By ROBIN POGREBIN
Thom Mayne of Morphosis in Los Angeles designed a house that would float if the city floods. James Timberlake of KieranTimberlake Associates in Philadelphia created a house with native vines climbing up the side walls to provide shade and coolness. Steven B. Bingler of Concordia in New Orleans envisioned a house with wide front steps ideal for a traditional crawfish boil.
Those are three of the designs by 13 architecture firms commissioned by the actor Brad Pitt to help rebuild New Orleans’s impoverished Lower Ninth Ward, one of the neighborhoods hit hardest by Hurricane Katrina in 2005.
The project, called Make It Right, calls for building 150 affordable, environmentally sound houses over the next two years. In a telephone interview from New Orleans, where he plans to present the designs today, Mr. Pitt said the residents of the neighborhood had been homeless long enough. “They’re coming up on their third Christmas,” he said.
Mr. Pitt said he had been attached to New Orleans for more than a decade. “I’ve always had a fondness for this place — it’s like no other,” he said. “Seeing the frustration firsthand made me want to return the kindness this city has shown me.”
Rather than bemoan the slow pace of redevelopment in the Ninth Ward, Mr. Pitt said he decided to address the problem directly by teaming with William McDonough, the green design expert; Graft, a Los Angeles architecture firm; and Cherokee, an investment firm based in Raleigh, N.C., that specializes in sustainable redevelopment. John Williams of New Orleans is the executive architect for the project.
“If you have this blank slate and this great technology out there, what better test than low-income housing?” Mr. Pitt said. “It’s got to work at all levels to really be viable.”
When Make It Right was announced at the meeting of the Clinton Global Initiative in September, Mr. Pitt pledged to match $5 million in contributions to the project, as did Steve Bing, the philanthropist. Nine other firms — all of whom donated their services — are involved, including Adjaye Associates; Billes Architecture; BNIM Architects; Constructs; Eskew & Dumez & Ripple; MVRDV; Pugh and Scarpa Architecture; Shigeru Ban Architects; and Trahan Architects. “We wanted to have a mixture of voices,” Mr. Pitt said.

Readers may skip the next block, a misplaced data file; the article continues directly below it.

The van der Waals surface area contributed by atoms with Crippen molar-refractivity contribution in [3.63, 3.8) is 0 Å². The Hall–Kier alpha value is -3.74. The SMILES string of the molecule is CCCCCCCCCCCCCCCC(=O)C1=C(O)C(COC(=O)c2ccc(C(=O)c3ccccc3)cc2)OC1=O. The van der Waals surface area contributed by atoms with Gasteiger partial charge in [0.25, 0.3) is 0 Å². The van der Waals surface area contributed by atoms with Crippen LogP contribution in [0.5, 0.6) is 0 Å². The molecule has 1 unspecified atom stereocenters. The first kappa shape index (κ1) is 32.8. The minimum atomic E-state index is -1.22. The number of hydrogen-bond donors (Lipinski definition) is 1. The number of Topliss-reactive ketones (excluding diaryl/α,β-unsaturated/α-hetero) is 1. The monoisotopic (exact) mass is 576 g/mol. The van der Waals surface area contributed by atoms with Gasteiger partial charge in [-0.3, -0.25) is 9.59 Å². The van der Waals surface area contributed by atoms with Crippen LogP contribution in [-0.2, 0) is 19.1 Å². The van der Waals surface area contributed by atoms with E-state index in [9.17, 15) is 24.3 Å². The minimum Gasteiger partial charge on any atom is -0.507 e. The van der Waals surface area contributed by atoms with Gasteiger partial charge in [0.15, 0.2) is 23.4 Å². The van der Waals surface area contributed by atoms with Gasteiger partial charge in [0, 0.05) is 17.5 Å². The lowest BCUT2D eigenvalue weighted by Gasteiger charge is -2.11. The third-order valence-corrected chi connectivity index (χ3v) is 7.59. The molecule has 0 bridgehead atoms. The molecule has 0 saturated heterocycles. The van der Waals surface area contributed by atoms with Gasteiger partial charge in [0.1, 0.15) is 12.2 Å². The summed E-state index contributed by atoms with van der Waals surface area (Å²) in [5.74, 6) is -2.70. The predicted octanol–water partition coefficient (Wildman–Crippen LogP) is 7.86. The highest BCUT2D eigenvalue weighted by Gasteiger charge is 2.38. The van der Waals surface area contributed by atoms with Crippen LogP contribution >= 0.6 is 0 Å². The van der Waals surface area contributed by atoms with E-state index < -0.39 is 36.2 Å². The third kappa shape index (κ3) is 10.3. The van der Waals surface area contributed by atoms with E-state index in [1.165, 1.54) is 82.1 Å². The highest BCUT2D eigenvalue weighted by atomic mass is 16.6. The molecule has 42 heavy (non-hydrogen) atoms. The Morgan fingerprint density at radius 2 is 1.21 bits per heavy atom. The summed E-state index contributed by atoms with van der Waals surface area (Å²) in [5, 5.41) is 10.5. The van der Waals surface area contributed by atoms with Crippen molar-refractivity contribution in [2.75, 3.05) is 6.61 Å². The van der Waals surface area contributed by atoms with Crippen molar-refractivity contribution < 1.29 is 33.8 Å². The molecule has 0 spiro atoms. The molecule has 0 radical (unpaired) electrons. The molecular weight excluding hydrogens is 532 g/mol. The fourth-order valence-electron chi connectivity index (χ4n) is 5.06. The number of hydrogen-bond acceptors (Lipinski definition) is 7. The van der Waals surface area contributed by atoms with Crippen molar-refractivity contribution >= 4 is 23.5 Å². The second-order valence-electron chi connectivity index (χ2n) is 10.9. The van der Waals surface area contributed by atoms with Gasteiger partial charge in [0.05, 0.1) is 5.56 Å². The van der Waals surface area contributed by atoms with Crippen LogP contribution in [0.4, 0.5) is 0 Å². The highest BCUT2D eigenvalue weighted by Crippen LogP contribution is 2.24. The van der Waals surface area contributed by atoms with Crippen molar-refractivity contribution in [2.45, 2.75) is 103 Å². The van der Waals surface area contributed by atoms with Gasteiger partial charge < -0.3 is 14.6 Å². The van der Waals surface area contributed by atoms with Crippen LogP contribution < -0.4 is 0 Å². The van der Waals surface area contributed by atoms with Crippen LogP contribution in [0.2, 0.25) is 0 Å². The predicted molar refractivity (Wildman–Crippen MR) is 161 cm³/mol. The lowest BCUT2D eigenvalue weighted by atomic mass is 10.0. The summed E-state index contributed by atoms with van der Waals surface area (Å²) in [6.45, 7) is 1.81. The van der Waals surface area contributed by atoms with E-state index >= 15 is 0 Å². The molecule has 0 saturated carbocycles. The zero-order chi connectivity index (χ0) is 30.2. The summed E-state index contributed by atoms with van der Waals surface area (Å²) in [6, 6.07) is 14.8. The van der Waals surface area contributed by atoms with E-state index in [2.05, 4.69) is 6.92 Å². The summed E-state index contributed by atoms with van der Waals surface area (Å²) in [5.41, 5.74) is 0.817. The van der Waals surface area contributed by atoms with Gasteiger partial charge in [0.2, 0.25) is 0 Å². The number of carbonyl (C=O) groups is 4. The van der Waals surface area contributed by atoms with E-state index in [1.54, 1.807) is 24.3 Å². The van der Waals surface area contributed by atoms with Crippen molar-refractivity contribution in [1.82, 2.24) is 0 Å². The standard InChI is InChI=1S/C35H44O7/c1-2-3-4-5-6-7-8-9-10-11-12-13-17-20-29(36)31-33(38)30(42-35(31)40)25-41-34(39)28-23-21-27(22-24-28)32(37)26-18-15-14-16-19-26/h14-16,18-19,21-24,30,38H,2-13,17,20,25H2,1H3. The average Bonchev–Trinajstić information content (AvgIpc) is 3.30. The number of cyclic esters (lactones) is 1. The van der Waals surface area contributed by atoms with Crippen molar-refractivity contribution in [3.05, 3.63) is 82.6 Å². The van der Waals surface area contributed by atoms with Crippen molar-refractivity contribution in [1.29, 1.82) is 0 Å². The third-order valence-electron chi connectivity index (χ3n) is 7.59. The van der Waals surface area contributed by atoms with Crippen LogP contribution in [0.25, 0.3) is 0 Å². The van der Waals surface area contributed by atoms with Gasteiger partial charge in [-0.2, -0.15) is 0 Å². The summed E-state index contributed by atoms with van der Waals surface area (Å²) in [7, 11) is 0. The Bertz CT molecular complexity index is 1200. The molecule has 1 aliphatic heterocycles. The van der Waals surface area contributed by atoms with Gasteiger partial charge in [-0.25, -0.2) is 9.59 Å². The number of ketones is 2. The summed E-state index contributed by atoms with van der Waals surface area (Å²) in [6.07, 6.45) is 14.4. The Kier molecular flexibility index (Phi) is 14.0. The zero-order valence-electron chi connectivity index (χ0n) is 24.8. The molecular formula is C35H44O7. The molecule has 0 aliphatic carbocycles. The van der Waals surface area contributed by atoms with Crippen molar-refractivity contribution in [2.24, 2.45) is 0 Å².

Beyond serving a public need, Mr. Pitt — who has a longstanding interest in architecture — was eager to see what the designers came up with. “I was most curious about advancing the discussion further,” he said. “That was certainly one of the benefits of this exercise. There is no other reason to call on these great minds if you’re just going to shackle them.”
The green building elements will reduce upkeep costs by at least 75 percent, Mr. Pitt said, and reduce some of the problems that devastated the Lower Ninth Ward during Katrina, when multiple levee breaks forced thousands of people from their homes.
The architects were each asked to design a 1,200-square-foot house for about $150,000, with Make It Right to help with the financing. The houses had to be built five to eight feet off the ground, with a front porch and three bedrooms.
Mr. Mayne of Morphosis opted for a lightweight concrete foundation anchored by two pylons, like a pier, which would buoy the house if floodwaters rise. “It’s a boat,” Mr. Mayne said.
“The population doesn’t want to live on stilts — and it’s expensive,” he added. “These are simple houses for low-income people.”
Mr. Bingler of Concordia said his design called for homes “that would respond to the culture of the Lower Ninth Ward.” He said residents had asked him for “a house where the baby can be sleeping in the back, the mama making red beans in the kitchen and the grandpa can be on the front porch entertaining neighbors.”
Mr. Pitt is asking foundations, corporations and individuals to contribute to the project by adopting one house, several houses or a portion of a house through the project Web site, makeitrightnola.org. “You can adopt a tankless water heater or a solar panel or a tree or a low-flush toilet,” Mr. Pitt said. “You can give it to someone for Christmas,” he said — instead of another sweater.
Responding to critics who question the wisdom of rebuilding at all in an area likely to get hit again, Mr. Pitt said: “My first answer to that is, talk to the people who’ve lived there and have raised their kids there. People are needing to get back in their homes.”